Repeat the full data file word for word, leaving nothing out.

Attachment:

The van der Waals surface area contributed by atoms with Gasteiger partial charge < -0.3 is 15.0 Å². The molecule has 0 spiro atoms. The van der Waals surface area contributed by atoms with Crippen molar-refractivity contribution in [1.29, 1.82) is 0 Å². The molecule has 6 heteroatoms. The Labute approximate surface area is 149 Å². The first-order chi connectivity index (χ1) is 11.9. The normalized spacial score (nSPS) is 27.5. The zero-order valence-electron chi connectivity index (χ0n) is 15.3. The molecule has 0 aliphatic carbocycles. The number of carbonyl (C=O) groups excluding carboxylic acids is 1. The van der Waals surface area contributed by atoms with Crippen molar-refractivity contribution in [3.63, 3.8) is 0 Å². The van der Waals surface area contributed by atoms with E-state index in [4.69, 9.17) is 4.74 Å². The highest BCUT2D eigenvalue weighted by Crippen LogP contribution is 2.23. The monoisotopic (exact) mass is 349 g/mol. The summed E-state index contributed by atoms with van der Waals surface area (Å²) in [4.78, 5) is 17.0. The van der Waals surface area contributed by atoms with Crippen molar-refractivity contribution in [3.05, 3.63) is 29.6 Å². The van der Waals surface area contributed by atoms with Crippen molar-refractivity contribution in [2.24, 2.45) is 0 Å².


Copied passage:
The van der Waals surface area contributed by atoms with Gasteiger partial charge < -0.3 is 15.0 Å². The molecule has 0 spiro atoms. The van der Waals surface area contributed by atoms with Crippen molar-refractivity contribution in [1.29, 1.82) is 0 Å². The molecule has 6 heteroatoms. The Labute approximate surface area is 149 Å². The first-order chi connectivity index (χ1) is 11.9. The normalized spacial score (nSPS) is 27.5. The zero-order valence-electron chi connectivity index (χ0n) is 15.3. The molecule has 0 aliphatic carbocycles. The number of carbonyl (C=O) groups excluding carboxylic acids is 1. The van der Waals surface area contributed by atoms with Crippen molar-refractivity contribution in [3.63, 3.8) is 0 Å². The van der Waals surface area contributed by atoms with E-state index in [4.69, 9.17) is 4.74 Å². The highest BCUT2D eigenvalue weighted by Crippen LogP contribution is 2.23. The monoisotopic (exact) mass is 349 g/mol. The summed E-state index contributed by atoms with van der Waals surface area (Å²) in [4.78, 5) is 17.0. The van der Waals surface area contributed by atoms with Crippen molar-refractivity contribution in [3.05, 3.63) is 29.6 Å². The van der Waals surface area contributed by atoms with Crippen molar-refractivity contribution in [2.24, 2.45) is 0 Å².